A Mahout with his elephant
There is a major problem for the elephant population of Thailand: Asian elephants are an endangered species that need protecting , yet most of Thailand’s elephants are domesticated, cared for by humans in circumstances that are often far from ideal. But to return elephants to the wild – surely the obvious solution – is not that easy.
It’s worth just pausing to consider why elephants were domesticated in the first place, and why they now no longer play an important economic role – apart from their use in the tourist industry, which is where most people see them, and witness the best and worst of elephant care. Elephants in Thailand have been domesticated for thousands of years, their role being varied over time, but they were mostly used for logging and other heavy work where vehicles were not available or could not access the difficult terrain. This came to an abrupt end in 1989 when the Thai government banned logging (apart from official government work) in an attempt, quite rightly, to save what was left of Thailand’s rapidly depleting virgin forest. In a sad twist of fate, elephants had been used to destroy their own natural habitat.
The move was clearly of benefit to the environment, but overnight it left hundreds of elephant owners (mahouts), usually owning just one or two elephants for their family, without a source of income from the logging, and thus without the ability to feed their own families let alone their elephants. Ironically, it was the tourist industry that saved the day for some of these mahouts, by renting their elephants to entertain visitors. But for the elephants it was not always a good outcome: the elephant tourist industry has a mixed reputation.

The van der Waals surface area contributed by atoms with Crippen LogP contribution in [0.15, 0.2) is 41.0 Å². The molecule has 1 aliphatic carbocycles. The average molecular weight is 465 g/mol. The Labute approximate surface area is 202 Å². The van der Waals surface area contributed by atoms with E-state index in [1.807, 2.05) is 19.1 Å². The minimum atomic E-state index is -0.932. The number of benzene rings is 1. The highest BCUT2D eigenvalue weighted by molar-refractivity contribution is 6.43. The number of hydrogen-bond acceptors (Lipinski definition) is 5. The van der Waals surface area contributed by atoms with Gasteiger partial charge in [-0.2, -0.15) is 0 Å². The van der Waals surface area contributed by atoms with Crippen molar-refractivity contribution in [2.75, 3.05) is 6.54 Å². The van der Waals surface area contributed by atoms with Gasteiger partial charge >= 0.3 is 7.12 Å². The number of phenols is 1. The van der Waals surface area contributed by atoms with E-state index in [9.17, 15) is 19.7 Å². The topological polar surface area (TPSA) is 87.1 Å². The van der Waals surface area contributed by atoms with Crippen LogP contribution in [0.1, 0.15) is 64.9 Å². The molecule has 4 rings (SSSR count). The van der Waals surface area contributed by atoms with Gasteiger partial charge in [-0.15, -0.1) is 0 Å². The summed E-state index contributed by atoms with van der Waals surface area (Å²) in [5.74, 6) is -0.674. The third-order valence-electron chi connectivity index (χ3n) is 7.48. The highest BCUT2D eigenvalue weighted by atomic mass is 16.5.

So why keep elephants in captivity if they are no longer needed except for entertainment? Unfortunately, the realities on the ground make the option of returning them to the wild difficult. In Thailand there are currently around 3,700 domesticated elephants and an estimated 3,000 wild elephants, but there is barely enough natural habitat even for the wild elephants (67% of elephant habitat in Thailand has been lost over the past 300 years ). Domesticated elephants are accustomed to being looked after by humans, so to let them out into what is left of the forests would undoubtedly lead to suffering, and many would not survive. It would also further increase human/elephant conflict, which is already a major problem in some areas, and it would cause pressure on food in the forests, thus threatening the existing population of wild elephants.
Elephants live long lives (up to about 80 years) so there is no quick fix here. As an endangered species, it is vital that we consider how their numbers can be preserved and, hopefully, increased. At STEF, our role as to do whatever we can to promote the welfare of these elephants, by providing free veterinary care, by giving advice to mahouts on the care of their elephants and by education to the wider population about the need to protect and respect their national animal.
 Asian elephants are on the IUCN Red List
[Click on photos below to enlarge]